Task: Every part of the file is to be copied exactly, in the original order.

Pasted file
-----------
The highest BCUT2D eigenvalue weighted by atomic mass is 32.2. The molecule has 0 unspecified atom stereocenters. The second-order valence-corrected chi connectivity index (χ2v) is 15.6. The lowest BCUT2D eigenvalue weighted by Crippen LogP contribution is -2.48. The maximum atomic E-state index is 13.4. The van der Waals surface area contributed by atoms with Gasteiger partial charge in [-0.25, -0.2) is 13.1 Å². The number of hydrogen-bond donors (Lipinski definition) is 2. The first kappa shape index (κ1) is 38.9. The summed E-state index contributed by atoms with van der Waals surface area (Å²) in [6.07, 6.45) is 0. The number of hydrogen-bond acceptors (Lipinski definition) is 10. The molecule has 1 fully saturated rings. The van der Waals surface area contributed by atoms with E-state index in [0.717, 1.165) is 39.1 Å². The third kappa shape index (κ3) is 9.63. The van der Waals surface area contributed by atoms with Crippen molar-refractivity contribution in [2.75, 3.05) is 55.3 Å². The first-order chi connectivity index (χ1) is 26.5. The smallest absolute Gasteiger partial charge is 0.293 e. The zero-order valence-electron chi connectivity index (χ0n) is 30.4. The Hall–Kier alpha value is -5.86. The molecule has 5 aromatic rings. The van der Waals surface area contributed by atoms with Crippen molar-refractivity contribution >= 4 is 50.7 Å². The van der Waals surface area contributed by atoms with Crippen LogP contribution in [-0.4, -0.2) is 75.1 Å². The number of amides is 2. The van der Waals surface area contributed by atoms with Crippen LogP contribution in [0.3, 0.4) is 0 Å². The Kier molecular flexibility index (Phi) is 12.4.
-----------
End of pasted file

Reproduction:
The highest BCUT2D eigenvalue weighted by atomic mass is 32.2. The molecule has 0 unspecified atom stereocenters. The second-order valence-corrected chi connectivity index (χ2v) is 15.6. The lowest BCUT2D eigenvalue weighted by Crippen LogP contribution is -2.48. The maximum atomic E-state index is 13.4. The van der Waals surface area contributed by atoms with Gasteiger partial charge in [-0.25, -0.2) is 13.1 Å². The number of hydrogen-bond donors (Lipinski definition) is 2. The first kappa shape index (κ1) is 38.9. The summed E-state index contributed by atoms with van der Waals surface area (Å²) in [6.07, 6.45) is 0. The number of hydrogen-bond acceptors (Lipinski definition) is 10. The molecule has 1 fully saturated rings. The van der Waals surface area contributed by atoms with E-state index in [0.717, 1.165) is 39.1 Å². The third kappa shape index (κ3) is 9.63. The van der Waals surface area contributed by atoms with Crippen molar-refractivity contribution in [2.75, 3.05) is 55.3 Å². The first-order chi connectivity index (χ1) is 26.5. The smallest absolute Gasteiger partial charge is 0.293 e. The zero-order valence-electron chi connectivity index (χ0n) is 30.4. The Hall–Kier alpha value is -5.86. The molecule has 5 aromatic rings. The van der Waals surface area contributed by atoms with Crippen molar-refractivity contribution >= 4 is 50.7 Å². The van der Waals surface area contributed by atoms with Crippen LogP contribution in [-0.4, -0.2) is 75.1 Å². The number of amides is 2. The van der Waals surface area contributed by atoms with Crippen LogP contribution in [0.3, 0.4) is 0 Å². The Kier molecular flexibility index (Phi) is 12.4.